The question before the Supreme Court in Kelo v. City of New London was whether New London acted constitutionally when it permitted a private development corporation to use eminent domain to condemn petitioners’ homes as part of a large-scale, largely private development. New London asserted on the basis of vague projections that the development would increase jobs and tax revenues. On this basis, New London had prevailed in the Connecticut Supreme Court. In the U.S. Supreme Court, petitioners argued that New London’s taking of their homes for the purpose of private development violated the Fifth Amendment’s requirement that private property may only be taken for a “public use.”
NELF filed an amicus brief supporting petitioners on behalf of itself and two New London citizens’ groups that had proposed alternative development plans which didn’t require destruction of petitioners’ homes. NELF argued, first, that the taking was not for a “public use” under the Fifth Amendment, since the property was going to be privately developed, principally for private or undetermined uses. NELF noted that the Supreme Court had only permitted the taking of property for private development under exigent circumstances not present in this case (such as the redevelopment of a blighted urban area that was a threat to public health and safety). For these reasons NELF argued that the Fifth Amendment’s requirements were not satisfied and the development corporation could not take petitioners’ homes.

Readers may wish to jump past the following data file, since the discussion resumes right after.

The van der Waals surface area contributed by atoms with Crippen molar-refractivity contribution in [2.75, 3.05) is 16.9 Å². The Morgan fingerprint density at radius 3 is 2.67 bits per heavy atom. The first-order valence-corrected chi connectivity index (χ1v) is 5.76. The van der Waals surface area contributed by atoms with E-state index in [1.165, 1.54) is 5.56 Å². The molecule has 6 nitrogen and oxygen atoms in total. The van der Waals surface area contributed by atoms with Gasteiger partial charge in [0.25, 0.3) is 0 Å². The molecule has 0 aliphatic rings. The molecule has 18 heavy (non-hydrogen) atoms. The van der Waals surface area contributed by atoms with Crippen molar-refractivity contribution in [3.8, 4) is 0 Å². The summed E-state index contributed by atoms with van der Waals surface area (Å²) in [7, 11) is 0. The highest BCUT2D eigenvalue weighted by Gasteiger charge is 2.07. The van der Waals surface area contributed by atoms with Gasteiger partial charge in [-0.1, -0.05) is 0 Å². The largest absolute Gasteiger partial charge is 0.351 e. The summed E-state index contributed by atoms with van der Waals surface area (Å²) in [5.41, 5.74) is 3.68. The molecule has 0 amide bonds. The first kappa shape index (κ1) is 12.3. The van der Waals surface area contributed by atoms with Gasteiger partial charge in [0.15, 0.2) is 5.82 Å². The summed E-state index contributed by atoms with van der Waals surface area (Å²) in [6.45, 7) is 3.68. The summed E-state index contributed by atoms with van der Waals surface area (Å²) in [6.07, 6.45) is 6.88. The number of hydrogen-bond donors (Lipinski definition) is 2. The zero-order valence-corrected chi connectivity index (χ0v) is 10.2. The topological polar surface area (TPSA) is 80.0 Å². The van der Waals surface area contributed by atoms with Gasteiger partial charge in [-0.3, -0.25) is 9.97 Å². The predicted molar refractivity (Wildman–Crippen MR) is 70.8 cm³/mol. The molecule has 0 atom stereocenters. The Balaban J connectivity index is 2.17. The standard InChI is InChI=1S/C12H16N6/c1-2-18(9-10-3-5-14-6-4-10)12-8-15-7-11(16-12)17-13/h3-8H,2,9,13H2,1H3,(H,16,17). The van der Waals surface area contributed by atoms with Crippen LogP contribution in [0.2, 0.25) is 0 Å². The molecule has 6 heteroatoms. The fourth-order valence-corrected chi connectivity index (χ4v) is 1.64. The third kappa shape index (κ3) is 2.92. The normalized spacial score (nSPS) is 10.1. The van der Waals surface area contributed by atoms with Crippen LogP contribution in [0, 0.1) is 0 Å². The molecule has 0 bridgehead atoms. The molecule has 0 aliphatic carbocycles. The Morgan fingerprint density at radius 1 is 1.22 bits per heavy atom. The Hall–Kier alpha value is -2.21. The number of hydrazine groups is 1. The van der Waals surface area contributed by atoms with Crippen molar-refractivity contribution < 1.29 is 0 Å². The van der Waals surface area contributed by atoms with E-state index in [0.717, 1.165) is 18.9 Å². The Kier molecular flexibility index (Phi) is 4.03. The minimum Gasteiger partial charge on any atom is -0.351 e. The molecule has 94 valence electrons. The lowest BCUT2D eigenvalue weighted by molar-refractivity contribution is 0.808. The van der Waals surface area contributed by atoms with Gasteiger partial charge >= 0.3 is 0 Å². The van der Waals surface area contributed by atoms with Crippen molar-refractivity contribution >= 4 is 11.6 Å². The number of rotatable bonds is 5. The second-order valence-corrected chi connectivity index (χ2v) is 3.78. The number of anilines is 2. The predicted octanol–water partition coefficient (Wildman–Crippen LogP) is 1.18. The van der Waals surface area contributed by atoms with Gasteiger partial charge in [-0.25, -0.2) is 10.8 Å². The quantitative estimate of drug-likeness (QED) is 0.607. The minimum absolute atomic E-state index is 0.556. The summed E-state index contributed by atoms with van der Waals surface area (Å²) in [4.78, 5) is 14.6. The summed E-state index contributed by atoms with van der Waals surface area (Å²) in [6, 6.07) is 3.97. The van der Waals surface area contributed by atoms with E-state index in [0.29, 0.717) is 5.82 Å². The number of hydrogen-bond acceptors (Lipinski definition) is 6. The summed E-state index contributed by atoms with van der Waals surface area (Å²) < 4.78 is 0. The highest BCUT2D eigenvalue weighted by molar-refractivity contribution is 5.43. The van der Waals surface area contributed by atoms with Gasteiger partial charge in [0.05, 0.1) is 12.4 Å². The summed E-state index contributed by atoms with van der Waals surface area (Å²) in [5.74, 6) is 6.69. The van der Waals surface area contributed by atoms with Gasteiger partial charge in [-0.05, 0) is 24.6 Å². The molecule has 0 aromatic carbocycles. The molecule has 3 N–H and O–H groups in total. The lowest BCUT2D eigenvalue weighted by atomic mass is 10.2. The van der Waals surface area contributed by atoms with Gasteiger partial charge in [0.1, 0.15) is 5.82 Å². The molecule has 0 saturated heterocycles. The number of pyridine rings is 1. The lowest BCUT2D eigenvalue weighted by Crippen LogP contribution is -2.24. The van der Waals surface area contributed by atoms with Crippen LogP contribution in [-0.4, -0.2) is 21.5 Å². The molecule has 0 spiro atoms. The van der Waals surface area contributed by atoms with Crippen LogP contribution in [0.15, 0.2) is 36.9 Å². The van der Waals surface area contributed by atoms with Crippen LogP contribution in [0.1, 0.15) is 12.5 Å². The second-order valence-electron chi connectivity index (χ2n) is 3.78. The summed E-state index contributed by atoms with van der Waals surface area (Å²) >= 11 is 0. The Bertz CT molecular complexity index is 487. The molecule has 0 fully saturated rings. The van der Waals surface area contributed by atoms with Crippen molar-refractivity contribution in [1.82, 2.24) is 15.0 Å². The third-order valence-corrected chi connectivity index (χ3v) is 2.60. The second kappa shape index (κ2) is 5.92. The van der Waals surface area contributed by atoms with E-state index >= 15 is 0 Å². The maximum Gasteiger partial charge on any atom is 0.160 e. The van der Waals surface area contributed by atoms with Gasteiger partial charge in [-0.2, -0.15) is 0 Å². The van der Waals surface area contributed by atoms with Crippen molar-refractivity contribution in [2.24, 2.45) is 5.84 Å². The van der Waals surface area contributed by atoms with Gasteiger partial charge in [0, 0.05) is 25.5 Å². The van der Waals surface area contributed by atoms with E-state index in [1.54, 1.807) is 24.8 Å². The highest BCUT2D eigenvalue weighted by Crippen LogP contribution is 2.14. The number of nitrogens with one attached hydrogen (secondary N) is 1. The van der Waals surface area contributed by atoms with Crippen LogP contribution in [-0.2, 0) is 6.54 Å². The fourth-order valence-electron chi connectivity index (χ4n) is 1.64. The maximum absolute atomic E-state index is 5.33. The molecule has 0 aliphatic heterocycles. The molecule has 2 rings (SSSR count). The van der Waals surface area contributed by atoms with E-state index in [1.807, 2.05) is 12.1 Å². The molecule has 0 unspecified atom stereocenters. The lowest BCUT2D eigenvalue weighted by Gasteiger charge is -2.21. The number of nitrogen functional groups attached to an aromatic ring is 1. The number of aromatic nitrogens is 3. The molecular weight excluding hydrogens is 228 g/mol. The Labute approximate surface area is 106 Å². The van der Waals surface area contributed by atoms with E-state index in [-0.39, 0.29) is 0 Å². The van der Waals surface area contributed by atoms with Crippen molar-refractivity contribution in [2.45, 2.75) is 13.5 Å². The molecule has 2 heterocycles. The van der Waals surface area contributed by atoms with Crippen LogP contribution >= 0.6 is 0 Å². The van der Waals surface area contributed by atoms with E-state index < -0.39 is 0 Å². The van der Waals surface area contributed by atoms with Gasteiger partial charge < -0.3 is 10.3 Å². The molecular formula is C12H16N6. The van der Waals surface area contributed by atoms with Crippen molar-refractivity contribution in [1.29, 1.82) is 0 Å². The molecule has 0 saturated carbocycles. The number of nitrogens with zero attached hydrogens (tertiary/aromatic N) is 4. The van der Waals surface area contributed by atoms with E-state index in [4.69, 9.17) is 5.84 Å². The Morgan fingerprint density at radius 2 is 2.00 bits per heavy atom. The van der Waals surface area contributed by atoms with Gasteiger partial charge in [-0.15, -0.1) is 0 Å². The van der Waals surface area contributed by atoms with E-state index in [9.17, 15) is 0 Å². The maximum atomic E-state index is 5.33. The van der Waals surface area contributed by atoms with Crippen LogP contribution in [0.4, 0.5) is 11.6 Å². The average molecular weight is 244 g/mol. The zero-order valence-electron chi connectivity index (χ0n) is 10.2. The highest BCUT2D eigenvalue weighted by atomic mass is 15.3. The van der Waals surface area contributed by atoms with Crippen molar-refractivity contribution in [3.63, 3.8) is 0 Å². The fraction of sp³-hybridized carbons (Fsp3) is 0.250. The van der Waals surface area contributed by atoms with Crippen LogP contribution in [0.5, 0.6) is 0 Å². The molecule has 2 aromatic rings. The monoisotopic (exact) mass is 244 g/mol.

In a 5-4 decision issued on June 23, 2005, the Supreme Court majority disagreed, holding that New London’s justification satisfied the “public use” requirement because it was part of a comprehensive economic development plan adopted by the city government to benefit the community as a whole, which the Supreme Court would not second-guess. In so deciding, as Justice Kennedy states in his concurring opinion, the majority has established a rational basis test for “public use” under the Fifth Amendment: if the taking is rationally related to a duly adopted plan for beneficial economic development, it will satisfy the Fifth Amendment. Justice O’Connor’s vigorous dissent (joined by Justices Rehnquist, Scalia and Thomas) echoed each of NELF’s concerns in pointing out the errors of the majority’s approach, which in effect reads the “public use” requirement out of the Fifth Amendment. She predicted (as did Justice Thomas in a separate dissent) that property owners without political influence (as in this case) or in economically disadvantaged communities would suffer most from the Court’s ruling, which arguably removes any constitutional obstacle to redevelopment of such areas so long as the government asserts a plausible common good. A public outcry followed the Court’s ruling and NELF submitted a motion in support of Kelo’s petition for rehearing. The Supreme Court denied the petition for rehearing, but adverse public reaction to the decision has resulted in proposals for legislative nullification in many jurisdictions on the state and local level. Absent such measures, the Court’s decision means that small businesses and individuals will have a harder time challenging municipalities and developers that push for a free hand in remaking existing communities. The focus of any future constitutional challenge to such activities will now be limited to the second requirement of the Fifth Amendment’s Takings Clause, whether the property owner has received “just compensation.”